Why Asking ‘Why?’ Can Be Unhelpful When Managing Anxiety

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Why Asking ‘Why?’ Can Be Unhelpful When Managing Anxiety
Self

We learn to ask "why?" when we’re very young. But when managing anxiety and stress in adulthood, asking "why?" can be a harmful question.

Humans are curious and we want to make sense of the life around us. Getting information is critical to early brain development.

But as adults, our "why?" thinking sometimes causes more anxiety and confusion, because we actually expect our thinking minds to solve the discomfort in our bodies.

It's curious that even though thinking "why?" is rarely successful to help you feel less stressed, adults consistently try to make it work.

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In fact, not only does asking "why?" not work to calm your anxiety and give you clarity — when you feel anxious, this practice creates negative stories and beliefs about yourself and others.

How have we gotten so stuck in an ineffective pattern?

It comes from a genuinely important developmental stage.

My granddaughter has entered the two-year-old "why?" stage. She will occasionally go on a "why?" tangent, following it into more and more questions.

Here’s an example of a recent conversation...

Lucie: "Grandma, why can’t you come to my house?"

Me: "Because there are germs and people are sick. We need to wait until its safe for everyone."

Lucie: "Why?"

Me: "Because we all want to stay well."

Lucie: "Why?"

Me: "Because we like to be healthy."

Lucie: "Why?"

Me: "We love each other and want to take care of each other."

Lucie: "Why?"

Me: "Healthy is a good thing."

Lucie: "Why?"

Me: (Smiling) "So… What did you have for dinner today?"

Asking "why?" can become a habit or even a game for a quick-witted toddler.

It is, as child psychologist Eleanor Mackey, Ph.D. explains, an important developmental task that helps a toddler understand the world around them.

The practice eventually increases security and confidence. It makes sense, right? I can ask and, eventually, I can know about the world.

As adults, when we feel insecure and lack confidence, our minds often wander back to those early "why?" questions as a means of calming and knowing.

In my clinical experience, "why?" used as a tool to understand anxiety typically creates more frustration, less confidence, and a neverending loop of self-criticism.

Here’s how this sounds:

Client: "I don’t know why I feel so anxious. I’m generally really happy."

Me: "Well, let’s check in with your body to see what’s going on."

Client: "I just feel like I have some kind of problem. I tell myself that I’m going to ruin my life if I don’t stop it."

Me: "Yes. How does it feel inside when that happens to you?"

Client: "Like I’m blowing it."

Me: "Yes. That’s what you’re thinking. And that makes sense. What is the sensation that you’re having in your body?"

Client: "Oh, I don’t really know."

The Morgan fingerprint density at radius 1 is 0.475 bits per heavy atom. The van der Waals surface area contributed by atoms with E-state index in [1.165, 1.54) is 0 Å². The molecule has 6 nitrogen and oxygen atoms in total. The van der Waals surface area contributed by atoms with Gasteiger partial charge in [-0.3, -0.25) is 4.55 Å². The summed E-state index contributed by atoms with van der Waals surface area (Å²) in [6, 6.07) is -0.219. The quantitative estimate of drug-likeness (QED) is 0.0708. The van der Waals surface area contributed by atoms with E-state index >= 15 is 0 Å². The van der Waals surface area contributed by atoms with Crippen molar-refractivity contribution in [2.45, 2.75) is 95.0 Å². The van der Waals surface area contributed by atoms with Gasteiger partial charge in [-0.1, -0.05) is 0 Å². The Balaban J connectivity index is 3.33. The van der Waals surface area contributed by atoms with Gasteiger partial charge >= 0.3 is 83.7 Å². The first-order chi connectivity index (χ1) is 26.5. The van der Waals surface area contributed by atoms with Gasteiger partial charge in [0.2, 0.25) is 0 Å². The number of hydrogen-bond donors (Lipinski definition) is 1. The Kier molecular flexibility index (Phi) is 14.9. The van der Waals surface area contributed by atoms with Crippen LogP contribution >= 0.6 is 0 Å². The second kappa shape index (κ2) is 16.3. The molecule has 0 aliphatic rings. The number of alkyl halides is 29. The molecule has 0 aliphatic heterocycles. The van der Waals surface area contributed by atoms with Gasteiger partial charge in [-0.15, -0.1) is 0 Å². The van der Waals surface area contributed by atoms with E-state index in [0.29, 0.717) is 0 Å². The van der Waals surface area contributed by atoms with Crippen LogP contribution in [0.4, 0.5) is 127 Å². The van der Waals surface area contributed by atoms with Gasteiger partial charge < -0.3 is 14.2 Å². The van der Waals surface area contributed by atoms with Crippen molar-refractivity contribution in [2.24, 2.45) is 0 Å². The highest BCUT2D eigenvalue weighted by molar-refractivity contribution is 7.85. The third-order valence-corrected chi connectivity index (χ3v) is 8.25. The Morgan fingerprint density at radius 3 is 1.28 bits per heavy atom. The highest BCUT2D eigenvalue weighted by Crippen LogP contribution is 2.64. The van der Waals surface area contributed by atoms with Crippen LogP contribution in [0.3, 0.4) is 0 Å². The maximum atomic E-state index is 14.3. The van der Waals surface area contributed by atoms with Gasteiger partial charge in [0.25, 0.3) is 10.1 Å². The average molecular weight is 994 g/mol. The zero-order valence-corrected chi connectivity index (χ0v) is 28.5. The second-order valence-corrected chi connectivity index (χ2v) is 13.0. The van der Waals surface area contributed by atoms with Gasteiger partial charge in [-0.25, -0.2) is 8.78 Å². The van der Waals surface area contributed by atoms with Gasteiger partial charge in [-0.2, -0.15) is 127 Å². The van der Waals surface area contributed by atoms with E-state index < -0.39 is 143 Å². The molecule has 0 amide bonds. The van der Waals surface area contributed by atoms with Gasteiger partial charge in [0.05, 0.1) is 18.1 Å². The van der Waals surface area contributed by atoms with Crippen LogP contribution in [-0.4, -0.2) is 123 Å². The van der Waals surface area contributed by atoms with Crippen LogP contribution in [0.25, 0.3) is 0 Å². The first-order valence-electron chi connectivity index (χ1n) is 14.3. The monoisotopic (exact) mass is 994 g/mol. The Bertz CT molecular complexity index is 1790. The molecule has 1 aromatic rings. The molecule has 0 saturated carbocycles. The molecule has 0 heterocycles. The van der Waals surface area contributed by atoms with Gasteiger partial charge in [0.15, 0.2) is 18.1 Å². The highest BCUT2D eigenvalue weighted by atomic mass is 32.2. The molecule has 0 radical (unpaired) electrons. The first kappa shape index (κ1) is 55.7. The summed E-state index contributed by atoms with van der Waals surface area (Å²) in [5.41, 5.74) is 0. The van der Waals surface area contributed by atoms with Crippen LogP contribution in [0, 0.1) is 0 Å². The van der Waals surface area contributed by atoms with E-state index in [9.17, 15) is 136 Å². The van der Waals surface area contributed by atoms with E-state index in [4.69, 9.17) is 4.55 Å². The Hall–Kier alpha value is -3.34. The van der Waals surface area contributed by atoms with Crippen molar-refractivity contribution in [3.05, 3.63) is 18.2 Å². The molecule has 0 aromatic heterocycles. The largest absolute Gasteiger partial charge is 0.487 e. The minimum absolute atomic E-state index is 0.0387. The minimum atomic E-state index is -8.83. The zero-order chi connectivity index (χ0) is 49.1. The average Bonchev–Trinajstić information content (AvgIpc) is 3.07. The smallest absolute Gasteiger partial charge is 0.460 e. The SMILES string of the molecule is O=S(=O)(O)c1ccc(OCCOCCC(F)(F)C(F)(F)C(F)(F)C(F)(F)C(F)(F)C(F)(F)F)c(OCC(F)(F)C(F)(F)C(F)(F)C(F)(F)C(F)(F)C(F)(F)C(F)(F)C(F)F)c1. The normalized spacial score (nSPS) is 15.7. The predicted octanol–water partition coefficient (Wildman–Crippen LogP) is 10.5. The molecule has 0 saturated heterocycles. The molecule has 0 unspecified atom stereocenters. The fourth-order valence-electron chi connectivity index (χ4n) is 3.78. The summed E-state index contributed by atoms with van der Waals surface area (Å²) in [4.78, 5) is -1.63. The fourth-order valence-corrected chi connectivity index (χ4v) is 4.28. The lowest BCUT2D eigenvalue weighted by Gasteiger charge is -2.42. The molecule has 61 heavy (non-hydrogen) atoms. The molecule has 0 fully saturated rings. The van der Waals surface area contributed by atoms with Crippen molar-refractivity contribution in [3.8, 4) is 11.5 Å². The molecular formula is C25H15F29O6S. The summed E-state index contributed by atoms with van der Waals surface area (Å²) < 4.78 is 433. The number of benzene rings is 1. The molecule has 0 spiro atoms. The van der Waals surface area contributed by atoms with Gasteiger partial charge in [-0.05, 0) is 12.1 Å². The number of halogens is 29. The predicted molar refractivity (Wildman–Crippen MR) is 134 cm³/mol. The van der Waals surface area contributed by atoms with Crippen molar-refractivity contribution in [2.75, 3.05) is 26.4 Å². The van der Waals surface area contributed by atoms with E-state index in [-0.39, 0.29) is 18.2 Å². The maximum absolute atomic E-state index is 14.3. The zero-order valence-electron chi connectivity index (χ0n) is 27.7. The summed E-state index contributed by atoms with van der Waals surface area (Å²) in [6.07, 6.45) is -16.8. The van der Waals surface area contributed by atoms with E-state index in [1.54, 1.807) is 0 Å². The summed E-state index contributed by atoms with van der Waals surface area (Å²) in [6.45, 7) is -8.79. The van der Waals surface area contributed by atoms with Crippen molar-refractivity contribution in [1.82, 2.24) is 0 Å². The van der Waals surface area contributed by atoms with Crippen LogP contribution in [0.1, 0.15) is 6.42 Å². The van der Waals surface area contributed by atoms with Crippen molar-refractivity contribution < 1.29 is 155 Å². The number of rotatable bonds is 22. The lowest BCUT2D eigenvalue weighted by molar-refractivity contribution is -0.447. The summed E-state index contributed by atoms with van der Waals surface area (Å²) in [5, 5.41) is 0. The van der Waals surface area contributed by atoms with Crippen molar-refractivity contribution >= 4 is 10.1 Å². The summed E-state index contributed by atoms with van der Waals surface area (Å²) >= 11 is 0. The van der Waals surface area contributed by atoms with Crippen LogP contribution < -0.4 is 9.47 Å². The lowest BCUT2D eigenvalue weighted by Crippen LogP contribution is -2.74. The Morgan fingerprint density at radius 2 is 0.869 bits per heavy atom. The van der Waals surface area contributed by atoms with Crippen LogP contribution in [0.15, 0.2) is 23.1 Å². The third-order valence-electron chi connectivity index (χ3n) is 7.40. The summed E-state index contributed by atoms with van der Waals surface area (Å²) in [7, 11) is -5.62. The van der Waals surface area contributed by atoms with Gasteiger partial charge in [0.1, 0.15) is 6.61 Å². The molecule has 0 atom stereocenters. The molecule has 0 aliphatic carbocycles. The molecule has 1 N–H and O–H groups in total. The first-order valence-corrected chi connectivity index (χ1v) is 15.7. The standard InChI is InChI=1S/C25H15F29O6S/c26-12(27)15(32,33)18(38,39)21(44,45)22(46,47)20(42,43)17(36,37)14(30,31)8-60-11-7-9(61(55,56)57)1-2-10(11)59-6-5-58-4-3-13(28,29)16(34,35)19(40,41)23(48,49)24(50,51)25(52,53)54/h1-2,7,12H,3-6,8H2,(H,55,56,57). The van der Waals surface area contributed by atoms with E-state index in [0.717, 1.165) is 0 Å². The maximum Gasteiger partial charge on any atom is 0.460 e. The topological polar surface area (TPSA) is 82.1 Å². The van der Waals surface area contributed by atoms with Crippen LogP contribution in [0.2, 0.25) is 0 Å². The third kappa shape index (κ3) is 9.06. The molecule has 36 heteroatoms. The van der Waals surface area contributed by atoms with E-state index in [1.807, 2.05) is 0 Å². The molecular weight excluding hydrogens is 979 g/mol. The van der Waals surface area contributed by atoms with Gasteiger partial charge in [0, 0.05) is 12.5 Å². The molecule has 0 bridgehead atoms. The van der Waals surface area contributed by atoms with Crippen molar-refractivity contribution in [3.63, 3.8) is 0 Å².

But here’s the thing: When you're feeling anxious, your brain doesn’t know why, either.

Anxiety is an activation of your nervous system based upon receiving a cue of danger. In other words, it’s a body feeling.

When you ask "why?" without first acknowledging the feeling of your body's nervous system, you can get easily trapped in an anxiety loop that has no end, much like my granddaughter’s questions.

And while her questions will eventually provide her curious mind with a sense of security and understanding in the world, your question — fueled by your anxious nervous system — will eventually lead you to ideas based upon fight, flight, or freeze.

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This thinking creates stories like: "Why am I so anxious? I'm anxious because I'm alone and broken. I'm anxious because what's happening in front of me is dangerous or bad for me (even if it isn't). I'm anxious because my life (that person, my upbringing, the world, etc.) is terrible."

This phenomenon impacts important parts of your life.

For example, focusing only on thoughts without addressing your physical feeling result in confused communications, inhibited performance, inauthentic relationships, racism and bigotry, shame and hiding, financial incompetence, and more.

That’s why so many experts who work to improve communication, heal racism, encourage human development, and promote financial success like Resmaa Manakem, Lynne Twist, Shefali Tsabary, and many others are clear that without some connection to deep physical response (the body’s wisdom), there's no improvement in these foundational parts of life.

So what can you do to help yourself today?

Begin with "Hmmm…"

The next time your mind jumps to reason why you're feeling anxious, negative, frustrated, and fearful, simply notice the sensation with a "Hmmm..." as you might if you noticed a scratch on your arm, a small bruise or a single raindrop on your scalp.

"Hmmm..." evokes curiosity about the feeling, rather than jumping in to make meaning.

When you allow your attention to move to your body — where you feel this, how it feels to you, how you feel toward what you’re feeling — your natural curiosity helps you to connect back to your body and begins to gather accurate information occurring inside you.

This information may be connected to an old memory, a current expression of energy, a legacy burden, or a cue of danger.

Allow yourself to stay unbiased and curious about what your body is experiencing before you make up any stories or meaning. A simple "Hmmm..." is a great place to start.

RELATED: The One Mindfulness Technique That Eliminates Anxiety —​ Without Medication!

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Ingrid Helander is a marriage and family therapist. For more information on her services, visit her website and sign up for her newsletter.